This report by Kristin Finklea probably has the shortest title of any CRS report - two words, seven letters: Dark Web, published on 10 March 2017. It's different from the usual ones I post but thought it would be of interest to WaterWired's readership.
Sounds like the title of a post-apocalyptic SyFy series.
The layers of the Internet go far beyond the surface content that many can easily access in their daily searches. The other content is that of the Deep Web, content that has not been indexed by traditional search engines such as Google. The furthest corners of the Deep Web, segments known as the Dark Web, contain content that has been intentionally concealed. The Dark Web may be used for legitimate purposes as well as to conceal criminal or otherwise malicious activities. It is the exploitation of the Dark Web for illegal practices that has garnered the interest of officials and policymakers.
Individuals can access the Dark Web by using special software such as Tor (short for The Onion Router). Tor relies upon a network of volunteer computers to route users’ web traffic through a series of other users’ computers such that the traffic cannot be traced to the original user. Some developers have created tools—such as Tor2web—that may allow individuals access to Tor- hosted content without downloading and installing the Tor software, though accessing the Dark Web through these means does not anonymize activity. Once on the Dark Web, users often navigate it through directories such as the “Hidden Wiki,” which organizes sites by category, similar to Wikipedia. Individuals can also search the Dark Web with search engines, which may be broad, searching across the Deep Web, or more specific, searching for contraband like illicit drugs, guns, or counterfeit money. While on the Dark Web, individuals may communicate through means such as secure email, web chats, or personal messaging hosted on Tor. Though tools such as Tor aim to anonymize content and activity, researchers and security experts are constantly developing means by which certain hidden services or individuals could be identified or “deanonymized.”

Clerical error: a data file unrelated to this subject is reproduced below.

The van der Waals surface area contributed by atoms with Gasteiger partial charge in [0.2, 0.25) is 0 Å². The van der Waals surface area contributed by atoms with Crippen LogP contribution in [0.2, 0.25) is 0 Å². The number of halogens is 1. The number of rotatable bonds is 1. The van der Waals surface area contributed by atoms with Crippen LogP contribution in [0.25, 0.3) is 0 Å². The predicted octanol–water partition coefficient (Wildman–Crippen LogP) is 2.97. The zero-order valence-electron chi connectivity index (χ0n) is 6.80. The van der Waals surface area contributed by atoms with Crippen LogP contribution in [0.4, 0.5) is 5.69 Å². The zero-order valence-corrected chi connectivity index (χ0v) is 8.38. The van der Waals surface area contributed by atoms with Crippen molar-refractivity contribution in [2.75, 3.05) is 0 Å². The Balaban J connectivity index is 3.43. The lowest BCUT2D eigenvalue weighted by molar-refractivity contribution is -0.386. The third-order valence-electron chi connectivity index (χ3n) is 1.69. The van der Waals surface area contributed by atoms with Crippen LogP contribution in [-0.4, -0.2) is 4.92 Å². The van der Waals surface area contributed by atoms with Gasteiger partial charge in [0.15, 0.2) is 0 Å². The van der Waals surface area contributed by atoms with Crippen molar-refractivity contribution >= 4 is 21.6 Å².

Anonymizing services such as Tor have been used for legal and illegal activities ranging from maintaining privacy to selling illegal goods—mainly purchased with Bitcoin or other digital currencies. They may be used to circumvent censorship, access blocked content, or maintain the privacy of sensitive communications or business plans. However, a range of malicious actors, from criminals to terrorists to state-sponsored spies, can also leverage cyberspace and the Dark Web can serve as a forum for conversation, coordination, and action. It is unclear how much of the Dark Web is dedicated to serving a particular illicit market at any one time, and, because of the anonymity of services such as Tor, it is even further unclear how much traffic is actually flowing to any given site.
Just as criminals can rely upon the anonymity of the Dark Web, so too can the law enforcement, military, and intelligence communities. They may, for example, use it to conduct online surveillance and sting operations and to maintain anonymous tip lines. Anonymity in the Dark Web can be used to shield officials from identification and hacking by adversaries. It can also be used to conduct a clandestine or covert computer network operation such as taking down a website or a denial of service attack, or to intercept communications. Reportedly, officials are continuously working on expanding techniques to deanonymize activity on the Dark Web and identify malicious actors online.
Enjoy! And be careful.
"The most astonishing subset of the Deep Web is a collection of dark alleys called the Dark Web. The Dark Web is generally thought of as a collection of criminal elements intent on subverting the law, stealing our money, and possibly kidnapping our daughters." - John McAfee